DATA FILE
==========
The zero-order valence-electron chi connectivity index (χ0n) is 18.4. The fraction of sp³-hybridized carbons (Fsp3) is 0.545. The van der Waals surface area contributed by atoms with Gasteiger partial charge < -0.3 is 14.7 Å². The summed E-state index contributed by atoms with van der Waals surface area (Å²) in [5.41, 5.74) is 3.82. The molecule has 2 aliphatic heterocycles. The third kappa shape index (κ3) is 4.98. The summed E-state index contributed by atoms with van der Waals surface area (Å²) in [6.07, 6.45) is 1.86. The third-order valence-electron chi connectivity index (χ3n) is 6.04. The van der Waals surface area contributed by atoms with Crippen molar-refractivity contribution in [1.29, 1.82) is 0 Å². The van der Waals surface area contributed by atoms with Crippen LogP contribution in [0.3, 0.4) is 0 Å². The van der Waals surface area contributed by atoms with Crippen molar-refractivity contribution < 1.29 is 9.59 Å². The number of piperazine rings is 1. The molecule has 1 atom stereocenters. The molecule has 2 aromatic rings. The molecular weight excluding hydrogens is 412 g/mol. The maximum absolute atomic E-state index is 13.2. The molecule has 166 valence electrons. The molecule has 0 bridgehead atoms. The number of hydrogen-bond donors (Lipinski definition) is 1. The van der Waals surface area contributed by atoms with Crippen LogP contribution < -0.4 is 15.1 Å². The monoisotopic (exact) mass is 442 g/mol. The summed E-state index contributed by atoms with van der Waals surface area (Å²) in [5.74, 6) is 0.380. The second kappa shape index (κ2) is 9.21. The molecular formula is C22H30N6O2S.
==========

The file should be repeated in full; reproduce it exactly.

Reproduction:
The zero-order valence-electron chi connectivity index (χ0n) is 18.4. The fraction of sp³-hybridized carbons (Fsp3) is 0.545. The van der Waals surface area contributed by atoms with Gasteiger partial charge < -0.3 is 14.7 Å². The summed E-state index contributed by atoms with van der Waals surface area (Å²) in [5.41, 5.74) is 3.82. The molecule has 2 aliphatic heterocycles. The third kappa shape index (κ3) is 4.98. The summed E-state index contributed by atoms with van der Waals surface area (Å²) in [6.07, 6.45) is 1.86. The third-order valence-electron chi connectivity index (χ3n) is 6.04. The van der Waals surface area contributed by atoms with Crippen molar-refractivity contribution in [1.29, 1.82) is 0 Å². The van der Waals surface area contributed by atoms with Crippen LogP contribution in [0.3, 0.4) is 0 Å². The van der Waals surface area contributed by atoms with Crippen molar-refractivity contribution < 1.29 is 9.59 Å². The number of piperazine rings is 1. The molecule has 1 atom stereocenters. The molecule has 2 aromatic rings. The molecular weight excluding hydrogens is 412 g/mol. The maximum absolute atomic E-state index is 13.2. The molecule has 166 valence electrons. The molecule has 0 bridgehead atoms. The number of hydrogen-bond donors (Lipinski definition) is 1. The van der Waals surface area contributed by atoms with Crippen LogP contribution < -0.4 is 15.1 Å². The monoisotopic (exact) mass is 442 g/mol. The summed E-state index contributed by atoms with van der Waals surface area (Å²) in [5.74, 6) is 0.380. The second kappa shape index (κ2) is 9.21. The molecular formula is C22H30N6O2S.